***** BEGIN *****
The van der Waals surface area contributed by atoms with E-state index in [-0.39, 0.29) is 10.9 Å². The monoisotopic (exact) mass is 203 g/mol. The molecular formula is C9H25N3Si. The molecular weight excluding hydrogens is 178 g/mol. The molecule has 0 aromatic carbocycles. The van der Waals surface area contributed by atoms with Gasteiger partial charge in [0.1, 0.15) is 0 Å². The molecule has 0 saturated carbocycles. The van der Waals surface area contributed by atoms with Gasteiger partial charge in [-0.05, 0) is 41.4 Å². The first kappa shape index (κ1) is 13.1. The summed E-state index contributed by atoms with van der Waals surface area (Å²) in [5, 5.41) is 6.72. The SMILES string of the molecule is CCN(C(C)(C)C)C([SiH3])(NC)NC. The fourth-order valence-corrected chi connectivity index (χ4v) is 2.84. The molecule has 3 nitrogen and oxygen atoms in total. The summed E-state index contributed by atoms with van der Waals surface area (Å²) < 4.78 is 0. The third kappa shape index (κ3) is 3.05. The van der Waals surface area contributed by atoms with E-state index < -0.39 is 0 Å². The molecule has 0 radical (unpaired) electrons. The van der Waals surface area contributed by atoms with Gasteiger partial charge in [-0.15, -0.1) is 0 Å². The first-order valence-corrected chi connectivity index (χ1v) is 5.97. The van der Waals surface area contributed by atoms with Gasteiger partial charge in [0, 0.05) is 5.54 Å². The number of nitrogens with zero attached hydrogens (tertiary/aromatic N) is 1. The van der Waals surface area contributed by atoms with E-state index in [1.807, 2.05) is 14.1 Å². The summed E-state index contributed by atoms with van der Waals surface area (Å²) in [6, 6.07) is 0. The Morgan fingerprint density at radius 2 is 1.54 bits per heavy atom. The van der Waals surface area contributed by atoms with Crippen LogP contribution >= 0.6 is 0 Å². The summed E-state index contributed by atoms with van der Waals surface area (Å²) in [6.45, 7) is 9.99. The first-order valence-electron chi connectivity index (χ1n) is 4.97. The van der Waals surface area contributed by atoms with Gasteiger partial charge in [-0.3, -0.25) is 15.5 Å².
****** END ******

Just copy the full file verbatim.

The van der Waals surface area contributed by atoms with E-state index in [-0.39, 0.29) is 10.9 Å². The monoisotopic (exact) mass is 203 g/mol. The molecular formula is C9H25N3Si. The molecular weight excluding hydrogens is 178 g/mol. The molecule has 0 aromatic carbocycles. The van der Waals surface area contributed by atoms with Gasteiger partial charge in [0.1, 0.15) is 0 Å². The molecule has 0 saturated carbocycles. The van der Waals surface area contributed by atoms with Gasteiger partial charge in [-0.05, 0) is 41.4 Å². The first kappa shape index (κ1) is 13.1. The summed E-state index contributed by atoms with van der Waals surface area (Å²) in [5, 5.41) is 6.72. The SMILES string of the molecule is CCN(C(C)(C)C)C([SiH3])(NC)NC. The fourth-order valence-corrected chi connectivity index (χ4v) is 2.84. The molecule has 3 nitrogen and oxygen atoms in total. The summed E-state index contributed by atoms with van der Waals surface area (Å²) < 4.78 is 0. The third kappa shape index (κ3) is 3.05. The van der Waals surface area contributed by atoms with E-state index < -0.39 is 0 Å². The molecule has 0 radical (unpaired) electrons. The van der Waals surface area contributed by atoms with Gasteiger partial charge in [-0.15, -0.1) is 0 Å². The first-order valence-corrected chi connectivity index (χ1v) is 5.97. The van der Waals surface area contributed by atoms with Gasteiger partial charge in [0, 0.05) is 5.54 Å². The number of nitrogens with zero attached hydrogens (tertiary/aromatic N) is 1. The van der Waals surface area contributed by atoms with E-state index in [1.807, 2.05) is 14.1 Å². The summed E-state index contributed by atoms with van der Waals surface area (Å²) in [6, 6.07) is 0. The Morgan fingerprint density at radius 2 is 1.54 bits per heavy atom. The van der Waals surface area contributed by atoms with Crippen LogP contribution >= 0.6 is 0 Å². The summed E-state index contributed by atoms with van der Waals surface area (Å²) in [6.45, 7) is 9.99. The first-order valence-electron chi connectivity index (χ1n) is 4.97. The van der Waals surface area contributed by atoms with Gasteiger partial charge in [-0.3, -0.25) is 15.5 Å².